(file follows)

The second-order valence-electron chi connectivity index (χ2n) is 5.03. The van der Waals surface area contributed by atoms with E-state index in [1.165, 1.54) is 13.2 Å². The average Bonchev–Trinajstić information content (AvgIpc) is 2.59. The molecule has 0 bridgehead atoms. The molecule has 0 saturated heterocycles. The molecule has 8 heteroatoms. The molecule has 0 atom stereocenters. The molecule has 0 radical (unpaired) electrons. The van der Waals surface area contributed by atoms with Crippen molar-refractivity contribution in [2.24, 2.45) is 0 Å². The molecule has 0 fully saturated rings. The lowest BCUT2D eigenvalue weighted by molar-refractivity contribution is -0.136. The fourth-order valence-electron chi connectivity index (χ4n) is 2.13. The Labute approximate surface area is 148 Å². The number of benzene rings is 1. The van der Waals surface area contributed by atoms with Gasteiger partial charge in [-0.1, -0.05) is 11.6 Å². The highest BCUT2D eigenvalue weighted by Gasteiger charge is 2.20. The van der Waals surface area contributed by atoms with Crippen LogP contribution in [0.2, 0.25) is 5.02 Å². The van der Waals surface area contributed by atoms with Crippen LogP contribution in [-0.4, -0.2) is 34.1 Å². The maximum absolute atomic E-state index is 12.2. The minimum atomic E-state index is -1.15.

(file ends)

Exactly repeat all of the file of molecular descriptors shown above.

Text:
The second-order valence-electron chi connectivity index (χ2n) is 5.03. The van der Waals surface area contributed by atoms with E-state index in [1.165, 1.54) is 13.2 Å². The average Bonchev–Trinajstić information content (AvgIpc) is 2.59. The molecule has 0 bridgehead atoms. The molecule has 0 saturated heterocycles. The molecule has 8 heteroatoms. The molecule has 0 atom stereocenters. The molecule has 0 radical (unpaired) electrons. The van der Waals surface area contributed by atoms with Crippen molar-refractivity contribution in [2.24, 2.45) is 0 Å². The molecule has 0 fully saturated rings. The lowest BCUT2D eigenvalue weighted by molar-refractivity contribution is -0.136. The fourth-order valence-electron chi connectivity index (χ4n) is 2.13. The Labute approximate surface area is 148 Å². The number of benzene rings is 1. The van der Waals surface area contributed by atoms with Gasteiger partial charge in [-0.1, -0.05) is 11.6 Å². The highest BCUT2D eigenvalue weighted by Gasteiger charge is 2.20. The van der Waals surface area contributed by atoms with Crippen LogP contribution in [0.2, 0.25) is 5.02 Å². The van der Waals surface area contributed by atoms with Crippen LogP contribution in [-0.4, -0.2) is 34.1 Å². The maximum absolute atomic E-state index is 12.2. The minimum atomic E-state index is -1.15.